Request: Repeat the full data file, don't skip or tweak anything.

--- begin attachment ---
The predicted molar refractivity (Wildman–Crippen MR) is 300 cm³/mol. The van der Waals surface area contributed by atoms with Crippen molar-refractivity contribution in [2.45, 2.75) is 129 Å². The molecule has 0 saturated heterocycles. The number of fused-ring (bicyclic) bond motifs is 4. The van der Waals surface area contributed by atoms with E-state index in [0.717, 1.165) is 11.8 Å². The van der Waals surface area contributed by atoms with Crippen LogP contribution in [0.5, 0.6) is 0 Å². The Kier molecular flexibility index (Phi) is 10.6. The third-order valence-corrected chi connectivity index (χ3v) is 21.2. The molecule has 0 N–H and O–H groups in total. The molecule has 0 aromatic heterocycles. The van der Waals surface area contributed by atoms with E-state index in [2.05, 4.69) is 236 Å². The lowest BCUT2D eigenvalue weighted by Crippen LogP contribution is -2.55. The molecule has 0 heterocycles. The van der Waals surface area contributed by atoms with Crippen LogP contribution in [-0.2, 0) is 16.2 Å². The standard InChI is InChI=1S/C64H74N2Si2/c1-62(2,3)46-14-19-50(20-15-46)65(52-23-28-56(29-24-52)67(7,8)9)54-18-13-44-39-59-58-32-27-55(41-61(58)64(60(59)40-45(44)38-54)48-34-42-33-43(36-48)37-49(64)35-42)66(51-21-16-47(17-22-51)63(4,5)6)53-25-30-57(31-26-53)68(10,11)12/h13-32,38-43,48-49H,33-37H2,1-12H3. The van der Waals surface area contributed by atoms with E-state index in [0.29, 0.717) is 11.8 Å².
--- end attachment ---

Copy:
The predicted molar refractivity (Wildman–Crippen MR) is 300 cm³/mol. The van der Waals surface area contributed by atoms with Crippen molar-refractivity contribution in [2.45, 2.75) is 129 Å². The molecule has 0 saturated heterocycles. The number of fused-ring (bicyclic) bond motifs is 4. The van der Waals surface area contributed by atoms with E-state index in [0.717, 1.165) is 11.8 Å². The van der Waals surface area contributed by atoms with Crippen LogP contribution in [0.5, 0.6) is 0 Å². The Kier molecular flexibility index (Phi) is 10.6. The third-order valence-corrected chi connectivity index (χ3v) is 21.2. The molecule has 0 N–H and O–H groups in total. The molecule has 0 aromatic heterocycles. The van der Waals surface area contributed by atoms with E-state index in [2.05, 4.69) is 236 Å². The lowest BCUT2D eigenvalue weighted by Crippen LogP contribution is -2.55. The molecule has 0 heterocycles. The van der Waals surface area contributed by atoms with Crippen LogP contribution in [-0.2, 0) is 16.2 Å². The standard InChI is InChI=1S/C64H74N2Si2/c1-62(2,3)46-14-19-50(20-15-46)65(52-23-28-56(29-24-52)67(7,8)9)54-18-13-44-39-59-58-32-27-55(41-61(58)64(60(59)40-45(44)38-54)48-34-42-33-43(36-48)37-49(64)35-42)66(51-21-16-47(17-22-51)63(4,5)6)53-25-30-57(31-26-53)68(10,11)12/h13-32,38-43,48-49H,33-37H2,1-12H3. The van der Waals surface area contributed by atoms with E-state index in [0.29, 0.717) is 11.8 Å².